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Which way will the political wind blow in Milton Keynes?


In the week in which many councils started their purdah periods ahead of the 2019 local elections, eyes have turned to another potential General Election in the coming months following the decision of MPs to once again reject the Prime Minister’s Withdrawal Agreement. In such circumstances, there will be considerable focus on the councils where elections are taking place on 2 May which cover the bellwether constituencies which decide which Party is in Downing Street.

There is no better example of such a place than Milton Keynes. Milton Keynes is the home to two Conservative MPs – Armed Forces Minister Mark Lancaster (Milton Keynes North) and Government Whip Iain Stewart (Milton Keynes South). Both constituencies saw large swings to Labour in 2017 with both MPs having their majorities cut to under 2,000. Put bluntly, Jeremy Corbyn’s road to Downing Street will need to go through Milton Keynes.

Furthermore, as if to underline its status as a location which is highly representative of the national mood, Milton Keynes narrowly voted in favour of leaving the European Union by 51.4% to 48.6%.

Moreover, in terms of its local governance, Milton Keynes is similar to the country as no Party has an overall majority. However, where it does depart from Westminster is that its civic leadership is currently headed by a minority Labour administration which is supported by 12 Liberal Democrat councillors. The Council Leader, the charismatic Pete Marland, has championed economic growth and was greatly disappointed when a planned announcement of 100,000 new homes in the outskirts of Milton Keynes which was due to be announced by the Chancellor at the 2018 Budget was supposedly blocked by Lancaster and Stewart who were concerned about the impact that such a large house building programme would have on Milton Keynes’ transport infrastructure and healthcare services.

The Labour administration, which is an island of red in a deep sea of Conservative blue around it, has traditionally championed economic growth while having a sometimes difficult relationship with its neighbouring authorities. The authority is at the heart of the Oxford/Cambridge Arc and will be served by East West Rail but challenges to attract investment remain. With the Buckinghamshire districts due to be merged into a large unitary authority from April 2020, there is likely to be an increasing need for Milton Keynes to assert itself in future years in order to compete for investment alongside a larger neighbouring authority.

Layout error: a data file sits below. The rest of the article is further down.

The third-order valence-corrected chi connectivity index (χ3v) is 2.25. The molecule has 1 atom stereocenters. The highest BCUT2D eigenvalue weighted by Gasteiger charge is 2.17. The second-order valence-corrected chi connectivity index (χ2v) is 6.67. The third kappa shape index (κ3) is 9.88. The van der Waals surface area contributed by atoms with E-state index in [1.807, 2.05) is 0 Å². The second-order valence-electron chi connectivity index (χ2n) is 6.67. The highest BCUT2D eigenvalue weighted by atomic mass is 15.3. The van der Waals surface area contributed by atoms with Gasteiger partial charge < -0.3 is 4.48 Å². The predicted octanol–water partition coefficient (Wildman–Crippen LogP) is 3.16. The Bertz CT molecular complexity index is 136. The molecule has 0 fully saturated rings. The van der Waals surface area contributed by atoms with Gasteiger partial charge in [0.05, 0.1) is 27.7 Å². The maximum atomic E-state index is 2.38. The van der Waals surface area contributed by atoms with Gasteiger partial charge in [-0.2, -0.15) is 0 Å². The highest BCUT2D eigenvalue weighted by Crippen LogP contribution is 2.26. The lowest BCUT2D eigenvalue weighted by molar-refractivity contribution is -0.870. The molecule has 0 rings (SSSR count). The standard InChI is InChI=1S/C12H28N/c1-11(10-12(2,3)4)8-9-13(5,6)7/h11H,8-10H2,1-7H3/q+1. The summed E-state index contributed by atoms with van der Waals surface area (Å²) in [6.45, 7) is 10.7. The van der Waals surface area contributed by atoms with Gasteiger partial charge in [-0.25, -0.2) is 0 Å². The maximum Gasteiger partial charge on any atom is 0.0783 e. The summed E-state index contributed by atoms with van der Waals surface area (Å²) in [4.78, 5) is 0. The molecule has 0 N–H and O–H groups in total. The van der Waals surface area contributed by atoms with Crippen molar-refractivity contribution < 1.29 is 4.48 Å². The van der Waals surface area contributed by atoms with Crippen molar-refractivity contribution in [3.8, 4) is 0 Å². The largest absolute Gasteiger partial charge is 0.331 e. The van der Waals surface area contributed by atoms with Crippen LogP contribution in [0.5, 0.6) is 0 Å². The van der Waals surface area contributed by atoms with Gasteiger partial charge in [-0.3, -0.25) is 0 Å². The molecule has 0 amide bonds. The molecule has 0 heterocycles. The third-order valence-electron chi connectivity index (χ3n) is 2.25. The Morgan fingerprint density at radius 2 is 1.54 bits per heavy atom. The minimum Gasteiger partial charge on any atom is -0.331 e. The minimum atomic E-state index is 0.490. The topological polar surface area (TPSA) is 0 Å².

As we look ahead to the elections, Labour starts in a strong position to make gains. Of the 19 seats up for election, Labour is defending only 4 with the Conservatives defending 13 seats which were won on the day of the 2015 General Election, a historically high water-mark for the Party. Among those Conservative councillors who are at serious risk of losing their seats is Conservative Group Leader Alex Walker who is due to defend his seat in Stantonbury ward which was won by Labour in both 2016 and 2018. Labour will also be looking to pick up the highly marginal Bletchley Park and Bletchley West wards from the Conservatives. In order to win an outright majority on the Council, Labour will need to win 12 of the 19 seats up for election on 2 May. While it seems likely that Labour may get close to this target, the likelihood is they will just fall short.

The Liberal Democrats will also be optimistic of making a small number of gains from the Conservatives and are likely to focus their efforts on Campbell Park & Old Woughton and Shenley Brook End wards where they already have a representation on the Council.

The Conservatives will be hoping to minimise losses and maintain a sizeable enough group to have a chance of winning control of the Council in future election cycles where there will be more scope for gains.

What we can confidently say is if you want to see which direction the political wind is blowing, keep a close watch on what happens in the UK’s most famous new town on 2 May.